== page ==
How do we learn to trust again after the immediate crisis has passed? I have the privilege of being physically safe for the most part, and I am at a point in my life where I feel that I'm not just surviving. And yet, there is still this edge of survival mentality that creeps into my everyday life -- from the way I pack my bag in the morning to the way in which I approach responsibilities. I am always planning for the worst, and I am ready to leave at a moment's notice.

I want to live these days after with a renewed sense of vitality. I want to use these critical anniversaries not only to mourn the suffering we have faced, but to recommit to modeling wellness for myself and for my community members. The only way that we'll create a world that will hold us all with the same care/safety is to struggle towards wellness, to fight for it whether our bodies are on the line or whether we are modeling what health really looks like for people that have faced so much oppression.

I am still struggling with how to do this. My questions are still the same, though I have collected a few semi-satisfying answers. For me, the process of trust looks like letting go of some of my old coping mechanisms. I am curious to know what others need in order to feel more whole.

On the day after 9/11, I am getting up to go to work again and feeling tired, but blessed. I am learning as I go.

In the Service of Others: Working Myself Sick

Thursday, August 21, 2014

I've been working myself sick lately.

Taking a step back from my commitments so that I can recommit to myself -- a lesson that I am always in the process of re-learning, but that has especially come up since the month of Ramadan -- has proved to be way more challenging than just canceling a few appointments and finishing a few jobs.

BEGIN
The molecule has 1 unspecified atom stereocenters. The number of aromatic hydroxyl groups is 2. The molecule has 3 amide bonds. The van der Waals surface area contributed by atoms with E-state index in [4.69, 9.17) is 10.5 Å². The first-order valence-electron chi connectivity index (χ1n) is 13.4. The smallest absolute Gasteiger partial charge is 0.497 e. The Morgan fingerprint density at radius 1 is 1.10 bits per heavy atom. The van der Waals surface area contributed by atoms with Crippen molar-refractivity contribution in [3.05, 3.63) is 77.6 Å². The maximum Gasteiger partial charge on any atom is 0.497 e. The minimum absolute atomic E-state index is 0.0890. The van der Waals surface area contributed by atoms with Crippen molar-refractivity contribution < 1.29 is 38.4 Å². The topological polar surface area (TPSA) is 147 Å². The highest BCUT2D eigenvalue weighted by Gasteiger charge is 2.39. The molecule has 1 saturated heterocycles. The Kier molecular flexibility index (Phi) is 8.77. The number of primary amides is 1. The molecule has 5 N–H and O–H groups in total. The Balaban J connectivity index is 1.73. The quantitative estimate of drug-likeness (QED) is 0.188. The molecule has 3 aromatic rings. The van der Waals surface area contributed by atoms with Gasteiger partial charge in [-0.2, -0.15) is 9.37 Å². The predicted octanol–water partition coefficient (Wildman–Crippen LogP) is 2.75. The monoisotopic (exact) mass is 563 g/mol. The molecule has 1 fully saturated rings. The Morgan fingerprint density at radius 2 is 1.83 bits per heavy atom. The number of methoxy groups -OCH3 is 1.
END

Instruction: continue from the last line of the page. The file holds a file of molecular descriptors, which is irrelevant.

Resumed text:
One of my major tasks at work is to address the needs of patients who are calling into the clinic; their issues may be urgent, or they may feel they are urgent despite the easy answers that come with a few minutes of gentle probing. They don't know our systems, and we don't know their lives. But we are building a scaffolding to address their health needs not only in response to symptoms, but at the root in prevention. Even though I have to keep in mind when there are difficult callers that they are experiencing really stressful situations, I can't get enough of the feeling that I am helping people.

I am always moonlighting to get more of that feeling. The jobs that I feel called to are all in the service of others: in the past three weeks, I have attended an equivalent number of births. I have massaged three women while they were in labor, watched their babies come into the world in the wee hours of daylight or the late hours of the evening, and absorbed that unique energy that keeps birthworkers up for hours and hours at a time (minimum, I have been with the moms for 7 hours or more per these births). You step out of your body for a moment, through giving so much of your energy to that person as they deliver. I have been wanting to write about this feeling for so many weeks, but haven't had the breathing room to sit with it.

 
This feeling is one of the reasons I love my healing work. People need me, it feels like. People need me to answer the phones, send the emails, stand by the bedside, advocate for their rights, connect them with resources... I am the interpreter of systems and the gatherer of knowledge -- how lofty and cool does that sound? But, in some ways, it's a trap.

When I am facing my deepest personal challenges, I often ask: "caretakers, who takes care of you?" It's not just a silly inversion of words. It really helps remind me that I need to rely on and truly trust others to provide me the energy in order to keep working in their service.

Lately, I've been circling the drain of thinking that the only reason someone would want my presence is for my ability to serve them. Resting your self-worth on a concept so tied to performance takes a toll on you when you decide, for your own basic wellbeing, that you must take time to eat food at regular hours, sleep in, and turn down potential job offers. Because there is no end to how many things people need from you, and ultimately you will disappoint someone. Ultimately, you will disappoint someone through taking what you need.